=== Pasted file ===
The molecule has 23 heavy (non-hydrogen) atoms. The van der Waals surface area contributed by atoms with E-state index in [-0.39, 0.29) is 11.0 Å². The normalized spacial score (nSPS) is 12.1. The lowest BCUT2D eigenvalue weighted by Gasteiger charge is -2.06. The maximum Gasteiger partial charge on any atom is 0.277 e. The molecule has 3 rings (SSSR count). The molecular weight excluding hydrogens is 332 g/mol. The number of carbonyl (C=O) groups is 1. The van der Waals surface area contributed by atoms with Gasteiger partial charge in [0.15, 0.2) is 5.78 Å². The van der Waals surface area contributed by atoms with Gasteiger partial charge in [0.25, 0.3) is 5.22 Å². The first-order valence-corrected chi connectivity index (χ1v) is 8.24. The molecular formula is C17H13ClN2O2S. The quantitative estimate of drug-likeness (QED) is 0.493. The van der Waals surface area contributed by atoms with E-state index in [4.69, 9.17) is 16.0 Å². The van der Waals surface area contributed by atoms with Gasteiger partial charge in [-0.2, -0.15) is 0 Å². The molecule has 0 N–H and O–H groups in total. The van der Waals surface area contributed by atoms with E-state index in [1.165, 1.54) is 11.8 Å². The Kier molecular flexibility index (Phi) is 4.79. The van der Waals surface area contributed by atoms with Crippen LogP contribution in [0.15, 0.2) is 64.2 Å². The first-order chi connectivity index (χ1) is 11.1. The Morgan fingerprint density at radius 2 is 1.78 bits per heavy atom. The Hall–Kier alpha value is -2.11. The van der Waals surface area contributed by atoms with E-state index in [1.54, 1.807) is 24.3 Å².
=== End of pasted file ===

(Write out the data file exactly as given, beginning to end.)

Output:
The molecule has 23 heavy (non-hydrogen) atoms. The van der Waals surface area contributed by atoms with E-state index in [-0.39, 0.29) is 11.0 Å². The normalized spacial score (nSPS) is 12.1. The lowest BCUT2D eigenvalue weighted by Gasteiger charge is -2.06. The maximum Gasteiger partial charge on any atom is 0.277 e. The molecule has 3 rings (SSSR count). The molecular weight excluding hydrogens is 332 g/mol. The number of carbonyl (C=O) groups is 1. The van der Waals surface area contributed by atoms with Gasteiger partial charge in [0.15, 0.2) is 5.78 Å². The van der Waals surface area contributed by atoms with Gasteiger partial charge in [0.25, 0.3) is 5.22 Å². The first-order valence-corrected chi connectivity index (χ1v) is 8.24. The molecular formula is C17H13ClN2O2S. The quantitative estimate of drug-likeness (QED) is 0.493. The van der Waals surface area contributed by atoms with E-state index in [4.69, 9.17) is 16.0 Å². The van der Waals surface area contributed by atoms with Gasteiger partial charge in [-0.2, -0.15) is 0 Å². The molecule has 0 N–H and O–H groups in total. The van der Waals surface area contributed by atoms with E-state index in [1.165, 1.54) is 11.8 Å². The Kier molecular flexibility index (Phi) is 4.79. The van der Waals surface area contributed by atoms with Crippen LogP contribution in [0.15, 0.2) is 64.2 Å². The first-order chi connectivity index (χ1) is 11.1. The Morgan fingerprint density at radius 2 is 1.78 bits per heavy atom. The Hall–Kier alpha value is -2.11. The van der Waals surface area contributed by atoms with E-state index in [1.54, 1.807) is 24.3 Å².